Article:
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In parts of the US, such a notion has become so pervasive that last year, Debbie Lum, an American filmmaker of Chinese descent, sought to capture the madness in her documentary “Seeking Asian Female”.
A quick browse on the Internet for “yellow fever fetishes” brings up a host of websites, articles and videos, mostly from the US, that express humour, distaste and offence at the sexualised objectification of East Asian women, with some equating yellow fever to racism rooted in colonial ideas of power and submission.
But Debbie also believes that Asian American women are paying a price for “positive” stereotyping.
“We are largely invisible when it comes to politics and popular culture, yet there's a very palpable urban myth that Asian women make better lovers than other women”, she says.
I'm talking about when Caucasian men develop an acute sexual preference for East Asian women – even becoming a fetish, for some.
In fact, the most recent figures from 2.4 million users of Facebook dating apps showed a clear skew in preference for women of East Asian descent by men of all racial groups, except, ironically, Asian men.
Having said that, I'm surprised at what British men, both young and old, generally get away with when talking about East Asian women (Chinese, Japanese, Korean etc.) as well as South East Asian women (Vietnam, Thailand etc.) I've heard my Caucasian friends recommend to their male, single mates that they should date “nice Chinese girls”, with the added bonus that Chinese women are far more sexually open-minded than Caucasian girls.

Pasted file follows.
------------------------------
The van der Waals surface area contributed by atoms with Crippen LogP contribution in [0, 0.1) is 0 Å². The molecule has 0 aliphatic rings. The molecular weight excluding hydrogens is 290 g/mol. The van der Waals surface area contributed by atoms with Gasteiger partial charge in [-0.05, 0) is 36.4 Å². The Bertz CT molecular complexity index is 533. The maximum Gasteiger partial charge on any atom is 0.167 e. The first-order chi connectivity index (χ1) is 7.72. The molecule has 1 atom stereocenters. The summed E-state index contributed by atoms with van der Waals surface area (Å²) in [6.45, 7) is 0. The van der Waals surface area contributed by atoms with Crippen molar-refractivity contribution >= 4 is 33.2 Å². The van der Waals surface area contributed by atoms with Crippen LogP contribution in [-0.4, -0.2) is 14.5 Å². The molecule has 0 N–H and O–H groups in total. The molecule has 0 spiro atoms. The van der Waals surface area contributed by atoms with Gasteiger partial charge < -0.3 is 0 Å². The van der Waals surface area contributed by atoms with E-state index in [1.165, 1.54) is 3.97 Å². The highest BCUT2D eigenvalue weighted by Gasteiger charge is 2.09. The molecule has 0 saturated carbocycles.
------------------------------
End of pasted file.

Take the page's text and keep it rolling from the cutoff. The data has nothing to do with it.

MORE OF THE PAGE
One acquaintance told me in wonderment that Chinese women are great in the bedroom – as if I wasn't one – to being casually asked if I’d be interested in a guy “who has been with Chinese girls and likes it”.Interestingly, however, many East Asian women aren’t bothered; some even play up to the stereotypes or entertain such fetishes, according to Dr. Indeed, websites like My New Chinese Wife – set up by Chinese women in Hong Kong, the UK and US, promote what it sees as traditional qualities of “Sweet Chinese Brides”, and assist westerners in finding their own.Professor Miri Song, who specialises in ethnic identity at the University of Kent, suggests that the parodying of Chinese people is seen as more “socially acceptable” in part because East Asians are not seen as truly disadvantaged, or merit the same protection status as other ethnic minorities.In the UK, Sherry Fang, a 26-year-old British Chinese student, tells me she's had strangers say to her “you look just like his ex, she was also Chinese”, and argues it would be wholly inappropriate if she were black or Indian.In Britain, while significant rates of intermarriage between the Chinese and white Caucasian population have demonstrated social integration, the trend is nevertheless heavily skewed towards Chinese women and white men, rather than the other way around.“And let’s not forget Hollywood’s global influence”, says Dr Sandy To, who specialises in gender studies at Hong Kong University.